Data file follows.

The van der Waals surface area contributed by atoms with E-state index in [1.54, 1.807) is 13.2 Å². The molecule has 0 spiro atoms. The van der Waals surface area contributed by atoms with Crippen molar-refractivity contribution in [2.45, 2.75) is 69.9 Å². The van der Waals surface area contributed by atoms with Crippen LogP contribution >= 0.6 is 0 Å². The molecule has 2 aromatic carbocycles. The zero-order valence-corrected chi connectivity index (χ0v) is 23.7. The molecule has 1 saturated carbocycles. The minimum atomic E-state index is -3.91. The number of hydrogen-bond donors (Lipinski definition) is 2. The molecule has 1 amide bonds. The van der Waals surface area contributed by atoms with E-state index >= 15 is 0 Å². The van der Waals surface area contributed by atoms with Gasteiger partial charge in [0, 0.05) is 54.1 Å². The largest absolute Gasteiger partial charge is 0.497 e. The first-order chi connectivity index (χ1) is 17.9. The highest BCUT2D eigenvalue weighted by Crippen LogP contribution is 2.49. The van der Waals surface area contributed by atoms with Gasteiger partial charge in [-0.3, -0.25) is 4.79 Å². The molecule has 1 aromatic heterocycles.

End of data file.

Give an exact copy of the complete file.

The van der Waals surface area contributed by atoms with E-state index in [1.54, 1.807) is 13.2 Å². The molecule has 0 spiro atoms. The van der Waals surface area contributed by atoms with Crippen molar-refractivity contribution in [2.45, 2.75) is 69.9 Å². The van der Waals surface area contributed by atoms with Crippen LogP contribution >= 0.6 is 0 Å². The molecule has 2 aromatic carbocycles. The zero-order valence-corrected chi connectivity index (χ0v) is 23.7. The molecule has 1 saturated carbocycles. The minimum atomic E-state index is -3.91. The number of hydrogen-bond donors (Lipinski definition) is 2. The molecule has 1 amide bonds. The van der Waals surface area contributed by atoms with E-state index >= 15 is 0 Å². The van der Waals surface area contributed by atoms with Gasteiger partial charge in [0, 0.05) is 54.1 Å². The largest absolute Gasteiger partial charge is 0.497 e. The first-order chi connectivity index (χ1) is 17.9. The highest BCUT2D eigenvalue weighted by Crippen LogP contribution is 2.49. The van der Waals surface area contributed by atoms with Gasteiger partial charge in [-0.3, -0.25) is 4.79 Å². The molecule has 1 aromatic heterocycles.